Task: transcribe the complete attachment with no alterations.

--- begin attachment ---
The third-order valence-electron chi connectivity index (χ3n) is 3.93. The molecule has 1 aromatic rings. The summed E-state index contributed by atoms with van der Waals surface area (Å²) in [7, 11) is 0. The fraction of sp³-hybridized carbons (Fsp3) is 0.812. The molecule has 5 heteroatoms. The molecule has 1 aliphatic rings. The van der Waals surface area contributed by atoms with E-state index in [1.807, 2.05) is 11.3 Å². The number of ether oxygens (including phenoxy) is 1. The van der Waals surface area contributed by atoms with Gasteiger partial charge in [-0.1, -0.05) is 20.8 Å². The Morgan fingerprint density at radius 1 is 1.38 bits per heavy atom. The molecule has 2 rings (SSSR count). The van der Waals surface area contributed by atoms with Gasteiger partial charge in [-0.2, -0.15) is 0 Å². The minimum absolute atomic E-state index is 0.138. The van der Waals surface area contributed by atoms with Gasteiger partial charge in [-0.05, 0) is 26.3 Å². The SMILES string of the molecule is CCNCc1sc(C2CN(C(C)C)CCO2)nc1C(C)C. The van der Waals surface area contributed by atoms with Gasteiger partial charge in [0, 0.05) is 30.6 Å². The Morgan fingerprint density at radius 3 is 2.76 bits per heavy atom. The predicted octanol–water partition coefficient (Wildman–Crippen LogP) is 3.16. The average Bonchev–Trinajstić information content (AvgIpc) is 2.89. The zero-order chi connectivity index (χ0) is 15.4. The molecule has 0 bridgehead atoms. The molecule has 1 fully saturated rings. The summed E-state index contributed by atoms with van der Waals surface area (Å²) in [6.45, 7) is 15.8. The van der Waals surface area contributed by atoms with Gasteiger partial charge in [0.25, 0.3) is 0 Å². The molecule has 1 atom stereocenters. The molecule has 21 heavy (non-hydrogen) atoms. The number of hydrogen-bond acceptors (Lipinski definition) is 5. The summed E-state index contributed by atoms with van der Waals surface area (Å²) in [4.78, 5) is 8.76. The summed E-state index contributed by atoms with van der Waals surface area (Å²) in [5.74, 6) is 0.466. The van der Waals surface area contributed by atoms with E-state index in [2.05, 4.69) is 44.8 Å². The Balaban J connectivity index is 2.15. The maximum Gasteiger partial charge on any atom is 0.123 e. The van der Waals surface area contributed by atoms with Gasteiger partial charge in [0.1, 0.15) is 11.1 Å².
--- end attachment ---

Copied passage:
The third-order valence-electron chi connectivity index (χ3n) is 3.93. The molecule has 1 aromatic rings. The summed E-state index contributed by atoms with van der Waals surface area (Å²) in [7, 11) is 0. The fraction of sp³-hybridized carbons (Fsp3) is 0.812. The molecule has 5 heteroatoms. The molecule has 1 aliphatic rings. The van der Waals surface area contributed by atoms with E-state index in [1.807, 2.05) is 11.3 Å². The number of ether oxygens (including phenoxy) is 1. The van der Waals surface area contributed by atoms with Gasteiger partial charge in [-0.1, -0.05) is 20.8 Å². The Morgan fingerprint density at radius 1 is 1.38 bits per heavy atom. The molecule has 2 rings (SSSR count). The van der Waals surface area contributed by atoms with Gasteiger partial charge in [-0.2, -0.15) is 0 Å². The minimum absolute atomic E-state index is 0.138. The van der Waals surface area contributed by atoms with Gasteiger partial charge in [-0.05, 0) is 26.3 Å². The SMILES string of the molecule is CCNCc1sc(C2CN(C(C)C)CCO2)nc1C(C)C. The van der Waals surface area contributed by atoms with Gasteiger partial charge in [0, 0.05) is 30.6 Å². The Morgan fingerprint density at radius 3 is 2.76 bits per heavy atom. The predicted octanol–water partition coefficient (Wildman–Crippen LogP) is 3.16. The average Bonchev–Trinajstić information content (AvgIpc) is 2.89. The zero-order chi connectivity index (χ0) is 15.4. The molecule has 0 bridgehead atoms. The molecule has 1 fully saturated rings. The summed E-state index contributed by atoms with van der Waals surface area (Å²) in [6.45, 7) is 15.8. The van der Waals surface area contributed by atoms with Gasteiger partial charge in [0.25, 0.3) is 0 Å². The molecule has 1 atom stereocenters. The molecule has 21 heavy (non-hydrogen) atoms. The number of hydrogen-bond acceptors (Lipinski definition) is 5. The summed E-state index contributed by atoms with van der Waals surface area (Å²) in [4.78, 5) is 8.76. The summed E-state index contributed by atoms with van der Waals surface area (Å²) in [5.74, 6) is 0.466. The van der Waals surface area contributed by atoms with E-state index in [2.05, 4.69) is 44.8 Å². The Balaban J connectivity index is 2.15. The maximum Gasteiger partial charge on any atom is 0.123 e. The van der Waals surface area contributed by atoms with Gasteiger partial charge in [0.1, 0.15) is 11.1 Å².